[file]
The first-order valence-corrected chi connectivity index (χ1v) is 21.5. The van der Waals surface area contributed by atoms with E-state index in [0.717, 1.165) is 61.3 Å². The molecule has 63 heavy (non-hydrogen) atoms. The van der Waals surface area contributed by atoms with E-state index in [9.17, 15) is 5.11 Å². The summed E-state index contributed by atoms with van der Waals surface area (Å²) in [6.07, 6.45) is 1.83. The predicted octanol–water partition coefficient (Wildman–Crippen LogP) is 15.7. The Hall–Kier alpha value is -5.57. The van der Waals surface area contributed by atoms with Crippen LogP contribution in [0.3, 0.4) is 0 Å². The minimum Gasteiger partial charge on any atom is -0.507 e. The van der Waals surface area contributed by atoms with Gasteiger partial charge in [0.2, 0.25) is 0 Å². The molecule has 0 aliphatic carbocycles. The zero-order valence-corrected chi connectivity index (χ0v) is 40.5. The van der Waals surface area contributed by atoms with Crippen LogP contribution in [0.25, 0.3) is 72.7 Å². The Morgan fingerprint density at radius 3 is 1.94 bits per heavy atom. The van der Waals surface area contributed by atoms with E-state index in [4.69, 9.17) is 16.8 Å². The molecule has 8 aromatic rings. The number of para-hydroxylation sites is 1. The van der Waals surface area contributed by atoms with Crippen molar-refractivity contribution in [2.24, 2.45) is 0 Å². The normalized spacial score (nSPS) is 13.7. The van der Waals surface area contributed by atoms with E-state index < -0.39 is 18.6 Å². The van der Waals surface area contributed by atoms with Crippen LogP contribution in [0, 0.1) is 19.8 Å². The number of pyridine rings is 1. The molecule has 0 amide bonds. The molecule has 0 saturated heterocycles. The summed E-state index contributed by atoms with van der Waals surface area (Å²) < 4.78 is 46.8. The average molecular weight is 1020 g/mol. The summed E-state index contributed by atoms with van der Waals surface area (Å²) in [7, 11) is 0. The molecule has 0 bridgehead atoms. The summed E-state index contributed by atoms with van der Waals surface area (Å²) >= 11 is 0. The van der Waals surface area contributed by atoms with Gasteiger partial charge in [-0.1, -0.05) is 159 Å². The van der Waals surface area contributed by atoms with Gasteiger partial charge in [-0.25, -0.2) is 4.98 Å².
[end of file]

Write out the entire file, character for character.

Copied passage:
The first-order valence-corrected chi connectivity index (χ1v) is 21.5. The van der Waals surface area contributed by atoms with E-state index in [0.717, 1.165) is 61.3 Å². The molecule has 63 heavy (non-hydrogen) atoms. The van der Waals surface area contributed by atoms with E-state index in [9.17, 15) is 5.11 Å². The summed E-state index contributed by atoms with van der Waals surface area (Å²) in [6.07, 6.45) is 1.83. The predicted octanol–water partition coefficient (Wildman–Crippen LogP) is 15.7. The Hall–Kier alpha value is -5.57. The van der Waals surface area contributed by atoms with Crippen LogP contribution in [0.3, 0.4) is 0 Å². The minimum Gasteiger partial charge on any atom is -0.507 e. The van der Waals surface area contributed by atoms with Gasteiger partial charge in [0.2, 0.25) is 0 Å². The molecule has 0 aliphatic carbocycles. The zero-order valence-corrected chi connectivity index (χ0v) is 40.5. The van der Waals surface area contributed by atoms with Crippen LogP contribution in [0.25, 0.3) is 72.7 Å². The Morgan fingerprint density at radius 3 is 1.94 bits per heavy atom. The van der Waals surface area contributed by atoms with E-state index in [4.69, 9.17) is 16.8 Å². The molecule has 8 aromatic rings. The number of para-hydroxylation sites is 1. The van der Waals surface area contributed by atoms with Crippen molar-refractivity contribution in [2.24, 2.45) is 0 Å². The normalized spacial score (nSPS) is 13.7. The van der Waals surface area contributed by atoms with E-state index < -0.39 is 18.6 Å². The van der Waals surface area contributed by atoms with Crippen LogP contribution in [0, 0.1) is 19.8 Å². The number of pyridine rings is 1. The molecule has 0 amide bonds. The molecule has 0 saturated heterocycles. The summed E-state index contributed by atoms with van der Waals surface area (Å²) < 4.78 is 46.8. The average molecular weight is 1020 g/mol. The summed E-state index contributed by atoms with van der Waals surface area (Å²) in [7, 11) is 0. The molecule has 0 bridgehead atoms. The summed E-state index contributed by atoms with van der Waals surface area (Å²) >= 11 is 0. The van der Waals surface area contributed by atoms with Gasteiger partial charge in [-0.1, -0.05) is 159 Å². The van der Waals surface area contributed by atoms with Gasteiger partial charge in [-0.25, -0.2) is 4.98 Å².